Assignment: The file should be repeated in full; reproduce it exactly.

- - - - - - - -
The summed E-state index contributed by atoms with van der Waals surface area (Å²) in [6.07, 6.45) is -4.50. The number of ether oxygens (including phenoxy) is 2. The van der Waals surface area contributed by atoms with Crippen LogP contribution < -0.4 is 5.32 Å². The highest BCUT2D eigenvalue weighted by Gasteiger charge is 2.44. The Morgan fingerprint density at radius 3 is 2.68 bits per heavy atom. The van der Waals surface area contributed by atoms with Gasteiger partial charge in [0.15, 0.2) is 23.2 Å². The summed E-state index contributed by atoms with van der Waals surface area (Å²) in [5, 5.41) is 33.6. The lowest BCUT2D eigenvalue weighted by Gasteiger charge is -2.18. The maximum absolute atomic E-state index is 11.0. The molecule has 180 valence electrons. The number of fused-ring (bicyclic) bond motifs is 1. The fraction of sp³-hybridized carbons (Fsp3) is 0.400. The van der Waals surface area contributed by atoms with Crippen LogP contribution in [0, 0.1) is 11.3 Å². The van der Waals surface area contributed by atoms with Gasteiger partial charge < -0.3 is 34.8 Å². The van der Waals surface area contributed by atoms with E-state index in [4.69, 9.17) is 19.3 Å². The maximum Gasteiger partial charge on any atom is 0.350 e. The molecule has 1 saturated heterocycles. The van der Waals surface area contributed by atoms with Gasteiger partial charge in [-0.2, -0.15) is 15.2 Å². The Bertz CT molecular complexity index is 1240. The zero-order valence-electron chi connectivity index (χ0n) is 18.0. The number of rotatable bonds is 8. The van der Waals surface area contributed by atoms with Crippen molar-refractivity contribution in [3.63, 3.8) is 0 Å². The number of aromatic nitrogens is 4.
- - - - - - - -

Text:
The summed E-state index contributed by atoms with van der Waals surface area (Å²) in [6.07, 6.45) is -4.50. The number of ether oxygens (including phenoxy) is 2. The van der Waals surface area contributed by atoms with Crippen LogP contribution < -0.4 is 5.32 Å². The highest BCUT2D eigenvalue weighted by Gasteiger charge is 2.44. The Morgan fingerprint density at radius 3 is 2.68 bits per heavy atom. The van der Waals surface area contributed by atoms with Gasteiger partial charge in [0.15, 0.2) is 23.2 Å². The summed E-state index contributed by atoms with van der Waals surface area (Å²) in [5, 5.41) is 33.6. The lowest BCUT2D eigenvalue weighted by Gasteiger charge is -2.18. The maximum absolute atomic E-state index is 11.0. The molecule has 180 valence electrons. The number of fused-ring (bicyclic) bond motifs is 1. The fraction of sp³-hybridized carbons (Fsp3) is 0.400. The van der Waals surface area contributed by atoms with Crippen LogP contribution in [0, 0.1) is 11.3 Å². The van der Waals surface area contributed by atoms with Gasteiger partial charge < -0.3 is 34.8 Å². The van der Waals surface area contributed by atoms with E-state index in [4.69, 9.17) is 19.3 Å². The maximum Gasteiger partial charge on any atom is 0.350 e. The molecule has 1 saturated heterocycles. The van der Waals surface area contributed by atoms with Gasteiger partial charge in [-0.2, -0.15) is 15.2 Å². The Bertz CT molecular complexity index is 1240. The zero-order valence-electron chi connectivity index (χ0n) is 18.0. The number of rotatable bonds is 8. The van der Waals surface area contributed by atoms with Crippen molar-refractivity contribution in [3.63, 3.8) is 0 Å². The number of aromatic nitrogens is 4.